Why You Should Have Insurance

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I know that insurance is important, but it seems like a huge hassle to me. Right now I don’t have any insurance, because I’m still in college, but I know that later on I’m going to have to insure stuff like my house. But I’ve got questions. Are all these different types of insurance, like homeowner’s insurance and life insurance, really necessary? How can I decide which sorts of insurance I personally need? How do I go about choosing an insurance policy–is it as annoying and full of paperwork as it seems like it would be?

 

Insurance is incredibly important. At its most basic, insurance offers us peace of mind and financial security by helping us pool our risk with others. If something goes wrong, the insurance policy will pay out to help cover the bill.

 

In practice, things can get a bit more complicated. For instance, health insurers have long realized that taking proactive and healthy steps is a more cost-effective way to stay healthy then waiting to treat illnesses and conditions that pop up more often when care is lax. So your health insurance policy probably makes it quite affordable for you to visit a primary care doctor for routine check-ups. And insurance policies have all sorts of different options: at its most basic, your car insurance may cover only collision damage to vehicles you get into a collision with, while more extensive policies may replace your vehicle if it is stolen or severely damaged.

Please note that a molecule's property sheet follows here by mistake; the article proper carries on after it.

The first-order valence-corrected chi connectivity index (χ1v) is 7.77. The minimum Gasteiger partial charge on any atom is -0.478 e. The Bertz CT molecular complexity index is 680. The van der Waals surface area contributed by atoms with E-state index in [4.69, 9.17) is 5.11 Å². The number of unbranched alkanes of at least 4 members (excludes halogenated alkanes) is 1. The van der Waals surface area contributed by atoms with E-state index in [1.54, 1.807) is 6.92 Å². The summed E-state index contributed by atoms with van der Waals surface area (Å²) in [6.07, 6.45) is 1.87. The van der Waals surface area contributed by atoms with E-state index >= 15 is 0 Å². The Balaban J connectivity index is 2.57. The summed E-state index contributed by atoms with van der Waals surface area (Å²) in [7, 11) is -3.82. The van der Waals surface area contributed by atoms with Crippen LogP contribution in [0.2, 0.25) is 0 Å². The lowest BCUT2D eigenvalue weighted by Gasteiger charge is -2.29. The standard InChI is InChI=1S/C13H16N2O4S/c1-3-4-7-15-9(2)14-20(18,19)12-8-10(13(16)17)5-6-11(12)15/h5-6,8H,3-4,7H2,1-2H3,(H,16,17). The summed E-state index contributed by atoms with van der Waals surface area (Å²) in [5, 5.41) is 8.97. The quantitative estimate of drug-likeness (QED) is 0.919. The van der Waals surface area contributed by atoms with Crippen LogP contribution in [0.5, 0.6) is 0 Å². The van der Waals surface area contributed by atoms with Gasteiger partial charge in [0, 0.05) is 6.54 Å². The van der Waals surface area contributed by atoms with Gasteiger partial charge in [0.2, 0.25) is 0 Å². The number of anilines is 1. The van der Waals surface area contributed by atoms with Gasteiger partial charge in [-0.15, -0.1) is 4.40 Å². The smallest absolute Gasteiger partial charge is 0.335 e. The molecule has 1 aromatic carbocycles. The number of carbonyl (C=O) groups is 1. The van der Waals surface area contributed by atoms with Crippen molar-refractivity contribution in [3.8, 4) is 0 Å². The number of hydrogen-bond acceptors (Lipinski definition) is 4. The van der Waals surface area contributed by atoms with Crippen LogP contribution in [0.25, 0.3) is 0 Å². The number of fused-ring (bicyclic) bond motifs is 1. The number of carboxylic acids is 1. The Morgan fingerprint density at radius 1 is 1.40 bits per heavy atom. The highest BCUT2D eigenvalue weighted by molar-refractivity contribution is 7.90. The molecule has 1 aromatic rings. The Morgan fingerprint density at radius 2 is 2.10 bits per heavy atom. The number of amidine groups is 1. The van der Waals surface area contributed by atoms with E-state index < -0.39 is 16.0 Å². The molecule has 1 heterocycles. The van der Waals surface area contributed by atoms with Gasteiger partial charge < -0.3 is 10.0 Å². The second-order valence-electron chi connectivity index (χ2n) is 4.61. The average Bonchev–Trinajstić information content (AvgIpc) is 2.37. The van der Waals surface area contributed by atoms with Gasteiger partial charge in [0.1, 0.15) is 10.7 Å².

Insurance is everywhere, and there’s a good chance that you’re not quite right in thinking you don’t have any. You most likely have health insurance, either through your parents or through your school. If you have a car, you must have car insurance. And your parents may have a homeowner’s insurance that protects your dorm room and the things inside it.

 

Once you’re on your own, you’ll certainly want to invest in some insurance policies. Here are some basic types you’ll want to consider:

 

  • Health insurance: Health insurance is a must-have, because it makes routine healthcare more affordable while ensuring that you’ll have help if you fall victim to a serious illness or issue and need pricier help in the form of cancer care and other specialized treatments.
  • Car insurance: You’re required by law to have at least basic coverage if you own and drive a vehicle. If you damage another vehicle on the road, your insurance will cover it–though you can expect your rates to go up if you’re seen as a risky investment by the insurance companies!

  • Homeowners’ insurance and renters’ insurance: Homeowners’ insurance protects your home and the things inside of it, and may reach beyond that. Renters’ insurance is just for the things inside your space, of course, since you don’t own the property itself.

  • Life insurance: Life insurance policies pay out when you pass away. While you won’t be around the see the benefits, this sort of insurance is important for those who want their families protected in the event of their untimely death.

There are other types of insurance too, of course: you’ll want business insurance if you start a business, you’ll need boat insurance if you own a boat, and you can take out specific policies on all sorts of pricey assets. Start with the basics, and speak to insurance brokers about what else you might need. Insurance isn’t hard to get these days: improvements in user portals and interfaces, say the developers behind one popular policyholder portal module, have made insurance sites more customer-friendly than ever. Getting insurance could be as easy as answering a short series of questions and entering payment information. So make insurance one of your priorities when you graduate–you’ll rest easier.

 

“Remember kids, I have life insurance.” — Adam Savage

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